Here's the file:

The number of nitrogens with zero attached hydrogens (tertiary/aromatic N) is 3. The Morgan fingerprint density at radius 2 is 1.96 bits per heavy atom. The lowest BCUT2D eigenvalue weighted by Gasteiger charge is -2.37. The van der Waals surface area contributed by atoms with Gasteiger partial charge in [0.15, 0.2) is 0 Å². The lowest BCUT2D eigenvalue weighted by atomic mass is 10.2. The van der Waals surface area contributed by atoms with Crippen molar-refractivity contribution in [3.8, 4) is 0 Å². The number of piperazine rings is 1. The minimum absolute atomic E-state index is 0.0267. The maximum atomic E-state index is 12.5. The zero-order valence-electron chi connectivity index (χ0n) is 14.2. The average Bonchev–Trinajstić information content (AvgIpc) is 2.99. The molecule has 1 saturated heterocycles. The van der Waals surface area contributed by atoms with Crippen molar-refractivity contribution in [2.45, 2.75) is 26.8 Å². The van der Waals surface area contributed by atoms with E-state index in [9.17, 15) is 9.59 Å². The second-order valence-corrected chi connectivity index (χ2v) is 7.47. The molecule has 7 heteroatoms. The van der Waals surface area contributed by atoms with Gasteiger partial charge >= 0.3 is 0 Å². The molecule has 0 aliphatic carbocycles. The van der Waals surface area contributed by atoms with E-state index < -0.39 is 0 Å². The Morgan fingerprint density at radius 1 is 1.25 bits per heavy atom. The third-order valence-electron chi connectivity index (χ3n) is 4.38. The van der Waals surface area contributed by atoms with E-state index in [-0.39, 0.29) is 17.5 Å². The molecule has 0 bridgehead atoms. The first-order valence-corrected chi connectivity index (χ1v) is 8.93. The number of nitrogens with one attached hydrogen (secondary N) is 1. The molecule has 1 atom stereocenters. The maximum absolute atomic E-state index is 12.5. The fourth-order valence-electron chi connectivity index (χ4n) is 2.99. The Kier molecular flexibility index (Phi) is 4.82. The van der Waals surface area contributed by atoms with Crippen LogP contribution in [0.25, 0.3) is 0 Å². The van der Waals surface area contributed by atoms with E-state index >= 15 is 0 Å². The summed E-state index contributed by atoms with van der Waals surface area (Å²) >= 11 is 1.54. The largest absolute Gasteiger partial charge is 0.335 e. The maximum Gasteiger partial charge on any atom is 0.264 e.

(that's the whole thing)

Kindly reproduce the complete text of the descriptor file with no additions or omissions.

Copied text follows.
The number of nitrogens with zero attached hydrogens (tertiary/aromatic N) is 3. The Morgan fingerprint density at radius 2 is 1.96 bits per heavy atom. The lowest BCUT2D eigenvalue weighted by Gasteiger charge is -2.37. The van der Waals surface area contributed by atoms with Gasteiger partial charge in [0.15, 0.2) is 0 Å². The lowest BCUT2D eigenvalue weighted by atomic mass is 10.2. The van der Waals surface area contributed by atoms with Crippen molar-refractivity contribution in [3.8, 4) is 0 Å². The number of piperazine rings is 1. The minimum absolute atomic E-state index is 0.0267. The maximum atomic E-state index is 12.5. The zero-order valence-electron chi connectivity index (χ0n) is 14.2. The average Bonchev–Trinajstić information content (AvgIpc) is 2.99. The molecule has 1 saturated heterocycles. The van der Waals surface area contributed by atoms with Crippen molar-refractivity contribution in [2.45, 2.75) is 26.8 Å². The van der Waals surface area contributed by atoms with E-state index in [9.17, 15) is 9.59 Å². The second-order valence-corrected chi connectivity index (χ2v) is 7.47. The molecule has 7 heteroatoms. The van der Waals surface area contributed by atoms with Gasteiger partial charge >= 0.3 is 0 Å². The molecule has 0 aliphatic carbocycles. The van der Waals surface area contributed by atoms with E-state index < -0.39 is 0 Å². The Morgan fingerprint density at radius 1 is 1.25 bits per heavy atom. The third-order valence-electron chi connectivity index (χ3n) is 4.38. The van der Waals surface area contributed by atoms with E-state index in [-0.39, 0.29) is 17.5 Å². The molecule has 0 bridgehead atoms. The first-order valence-corrected chi connectivity index (χ1v) is 8.93. The number of nitrogens with one attached hydrogen (secondary N) is 1. The molecule has 1 atom stereocenters. The maximum absolute atomic E-state index is 12.5. The fourth-order valence-electron chi connectivity index (χ4n) is 2.99. The Kier molecular flexibility index (Phi) is 4.82. The van der Waals surface area contributed by atoms with Crippen LogP contribution in [0.25, 0.3) is 0 Å². The van der Waals surface area contributed by atoms with E-state index >= 15 is 0 Å². The summed E-state index contributed by atoms with van der Waals surface area (Å²) >= 11 is 1.54. The largest absolute Gasteiger partial charge is 0.335 e. The maximum Gasteiger partial charge on any atom is 0.264 e.